The flame looks nice but it is polluting the air in your house. Here are some ideas on how to make them safer.
Mounting evidence of the potential health risks of gas stoves, including a link to childhood asthma, ignited a debate in Washington this week, after a commissioner of the United States Consumer Product Safety Commission suggested that his agency might move to regulate these kitchen appliances. Responding to the firestorm, Alexander Hoehn-Saric, the agency’s chairman, issued a statement on Wednesday saying, “Research indicates that emissions from gas stoves can be hazardous, and the C.P.S.C. is looking for ways to reduce related indoor air quality hazards. But to be clear, I am not looking to ban gas stoves and the C.P.S.C. has no proceeding to do so.” “No one should freak out about this news,” said Dr. Aaron Bernstein, the interim director of the Center for Climate, Health and the Global Environment at Harvard T.H. Chan School of Public Health, who has studied gas stoves and pollutants. But Dr. Bernstein and other researchers say that it’s important to understand, and mitigate, the dangers of gas stoves, which are used in about 40 million homes nationwide.nytimes.com
Stoves do present hazards and since they are in homes it effects the residents.
For the last fifty years or so, researchers have demonstrated that exposure to gas stoves can be harmful to humans, said Brady Seals, a manager at the environmental think tank R.M.I. When you use a gas stove, it emits poisonous gases called nitrogen oxides, including nitrogen dioxide, a respiratory irritant thought to trigger asthma (cars, boats and other machines also release these gases). A study published last year found that families who use gas stoves in homes with poor ventilation, or without range hoods, can blow past the national standard for safe hourly outdoor exposure to nitrogen oxides within just a few minutes; there are no agreed upon standards for nitrogen oxides in indoor air. Rates of nitrogen oxide emission levels were in direct proportion to the amount of gas the stove was burning, said Eric Lebel, a senior scientist at P.S.E. Healthy Energy, a nonprofit science and policy research institute focusing on energy and the environment, and the lead author on the study. Ms. Seals co-authored a paper published in December that found that gas-burning stoves may be linked to nearly 13 percent of childhood cases of asthma in the U.S. Past research shows that gas stoves led to more exacerbated asthma symptoms as well, she said.
The effect is worse on children and older adults.
There’s more data on how gas stoves affect children than there is on how they affect adults, but Ms. Seals said findings suggest that adults with asthma may also be susceptible to worsened symptoms. Children and adults with chronic respiratory conditions are most at risk of negative health effects linked to gas stoves, added Dr. William Checkley, an associate professor of medicine at Johns Hopkins Medicine. In addition to asthma, there are other health dangers associated with gas stoves: Researchers who collected 234 samples of unburned natural gas from 69 homes around Boston found 21 toxic pollutants in the gas, including benzene, a known carcinogen, said Dr. Bernstein, who participated in the study. Experts say the average person should use caution with gas stoves, but these findings don’t necessarily mean you will get sick. “Just because you have a gas stove doesn’t mean you’re guaranteed to develop asthma or cancer,” Dr. Lebel said. Some people may consider switching from a gas stove to, say, an induction range when they are in the market for a new appliance. For those with a gas stove currently, there are a few simple ways to mitigate potential health risks.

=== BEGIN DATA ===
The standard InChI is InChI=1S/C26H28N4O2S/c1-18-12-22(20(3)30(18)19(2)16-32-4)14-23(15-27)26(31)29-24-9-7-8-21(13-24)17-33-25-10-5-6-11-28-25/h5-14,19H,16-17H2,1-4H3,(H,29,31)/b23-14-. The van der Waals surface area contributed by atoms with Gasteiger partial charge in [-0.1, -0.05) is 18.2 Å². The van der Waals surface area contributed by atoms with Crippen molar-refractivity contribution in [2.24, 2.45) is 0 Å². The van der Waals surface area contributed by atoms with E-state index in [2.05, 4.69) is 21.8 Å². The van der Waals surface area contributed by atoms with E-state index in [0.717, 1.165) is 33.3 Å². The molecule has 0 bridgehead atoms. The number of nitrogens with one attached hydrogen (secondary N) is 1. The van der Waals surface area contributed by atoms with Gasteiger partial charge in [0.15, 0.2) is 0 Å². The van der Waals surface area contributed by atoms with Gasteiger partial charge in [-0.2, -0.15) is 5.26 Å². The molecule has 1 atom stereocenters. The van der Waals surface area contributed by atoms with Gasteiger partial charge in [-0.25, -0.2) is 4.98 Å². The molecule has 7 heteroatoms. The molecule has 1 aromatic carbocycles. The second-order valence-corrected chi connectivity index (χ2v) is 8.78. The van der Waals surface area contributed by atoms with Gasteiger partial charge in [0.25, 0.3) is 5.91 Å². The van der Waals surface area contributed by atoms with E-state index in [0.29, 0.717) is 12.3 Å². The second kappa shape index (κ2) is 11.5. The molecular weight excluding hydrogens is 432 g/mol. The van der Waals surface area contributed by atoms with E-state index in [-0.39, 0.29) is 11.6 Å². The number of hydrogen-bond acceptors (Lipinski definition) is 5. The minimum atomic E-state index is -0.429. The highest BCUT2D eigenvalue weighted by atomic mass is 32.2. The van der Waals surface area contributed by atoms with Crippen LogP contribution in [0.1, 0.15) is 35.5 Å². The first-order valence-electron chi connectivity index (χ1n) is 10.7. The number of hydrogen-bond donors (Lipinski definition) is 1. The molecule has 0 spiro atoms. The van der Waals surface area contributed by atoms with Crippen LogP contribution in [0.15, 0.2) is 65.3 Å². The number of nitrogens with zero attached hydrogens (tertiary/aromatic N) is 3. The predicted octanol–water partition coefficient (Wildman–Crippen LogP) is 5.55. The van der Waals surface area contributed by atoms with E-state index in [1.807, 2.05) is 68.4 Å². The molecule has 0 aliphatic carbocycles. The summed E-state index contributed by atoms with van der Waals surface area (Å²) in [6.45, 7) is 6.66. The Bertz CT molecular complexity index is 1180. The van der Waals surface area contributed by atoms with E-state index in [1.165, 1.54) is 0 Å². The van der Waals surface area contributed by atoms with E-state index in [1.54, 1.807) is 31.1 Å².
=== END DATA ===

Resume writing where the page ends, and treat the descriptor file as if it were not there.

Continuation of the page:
Lower your risk with these few suggestions.
Ventilate, ventilate, ventilate. Open the windows, crack open a door, put on a fan — try to ventilate your kitchen as much as possible when you’re using your stove. “Fresh air can really dilute the concentration” of air pollutants, Dr. Bernstein said.
Use the exhaust hood every time you use your stove. Even if you’re just boiling water, turn on the exhaust hood, Dr. Lebel said. The fan will be most effective if it blows the air outside, but you can still use it even if it doesn’t. If your exhaust hood doesn’t vent the air outside, or if you’re not sure, open a window near where you’re cooking and consider putting a fan in the window, he suggested.
Try to use the stove less often.
Exposure can have a direct impact: research shows that when a stove is used to cook dinner, more children tend to use their inhalers that night, Ms. Seals said. Instead of using your stove as the default for all cooking and food-heating, think about using an alternative like a microwave or toaster oven. Or consider getting an electric kettle to boil water, Ms. Seals said. You could also plug in a portable induction burner, she suggested.
Consider buying an air purifier. An air purifier with a HEPA filter can help reduce the level of nitrogen oxides concentrating in the home, said Dr. Ravi Kalhan, a pulmonary medicine specialist at Northwestern University Feinberg School of Medicine. If you’re able to purchase one, place it in or near your kitchen, he said. (Wirecutter has guidance for selecting an air purifier.)
Use these to reduce risk.
Despite the recent news around gas stoves, it’s important to remember that there are concrete steps you can take to reduce their risks, Ms. Seals said. “I think it’s a concern, but it’s a concern that can be mitigated. It’s a concern we have solutions for.”
The first three are easy and I do use our toaster oven a lot. Turning on the fan I do when cooking food that smells but the low speed when using the cook top is a good idea.